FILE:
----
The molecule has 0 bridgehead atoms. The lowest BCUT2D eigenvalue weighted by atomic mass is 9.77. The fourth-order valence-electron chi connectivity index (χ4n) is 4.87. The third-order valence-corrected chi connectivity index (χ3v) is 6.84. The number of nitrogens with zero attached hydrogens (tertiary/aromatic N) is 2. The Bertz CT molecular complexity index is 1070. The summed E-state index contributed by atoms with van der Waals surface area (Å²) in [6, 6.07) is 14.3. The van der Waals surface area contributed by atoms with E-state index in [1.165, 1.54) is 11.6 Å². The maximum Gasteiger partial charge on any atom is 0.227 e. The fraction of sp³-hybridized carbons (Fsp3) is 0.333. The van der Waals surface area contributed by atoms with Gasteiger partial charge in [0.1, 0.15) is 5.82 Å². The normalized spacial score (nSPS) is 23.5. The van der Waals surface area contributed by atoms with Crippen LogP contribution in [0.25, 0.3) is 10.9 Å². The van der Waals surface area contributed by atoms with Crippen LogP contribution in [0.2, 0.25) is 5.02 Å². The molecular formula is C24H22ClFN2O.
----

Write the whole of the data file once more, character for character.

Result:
The molecule has 0 bridgehead atoms. The lowest BCUT2D eigenvalue weighted by atomic mass is 9.77. The fourth-order valence-electron chi connectivity index (χ4n) is 4.87. The third-order valence-corrected chi connectivity index (χ3v) is 6.84. The number of nitrogens with zero attached hydrogens (tertiary/aromatic N) is 2. The Bertz CT molecular complexity index is 1070. The summed E-state index contributed by atoms with van der Waals surface area (Å²) in [6, 6.07) is 14.3. The van der Waals surface area contributed by atoms with E-state index in [1.165, 1.54) is 11.6 Å². The maximum Gasteiger partial charge on any atom is 0.227 e. The fraction of sp³-hybridized carbons (Fsp3) is 0.333. The van der Waals surface area contributed by atoms with Gasteiger partial charge in [0.1, 0.15) is 5.82 Å². The normalized spacial score (nSPS) is 23.5. The van der Waals surface area contributed by atoms with Crippen LogP contribution in [0.25, 0.3) is 10.9 Å². The van der Waals surface area contributed by atoms with Crippen LogP contribution in [0.2, 0.25) is 5.02 Å². The molecular formula is C24H22ClFN2O.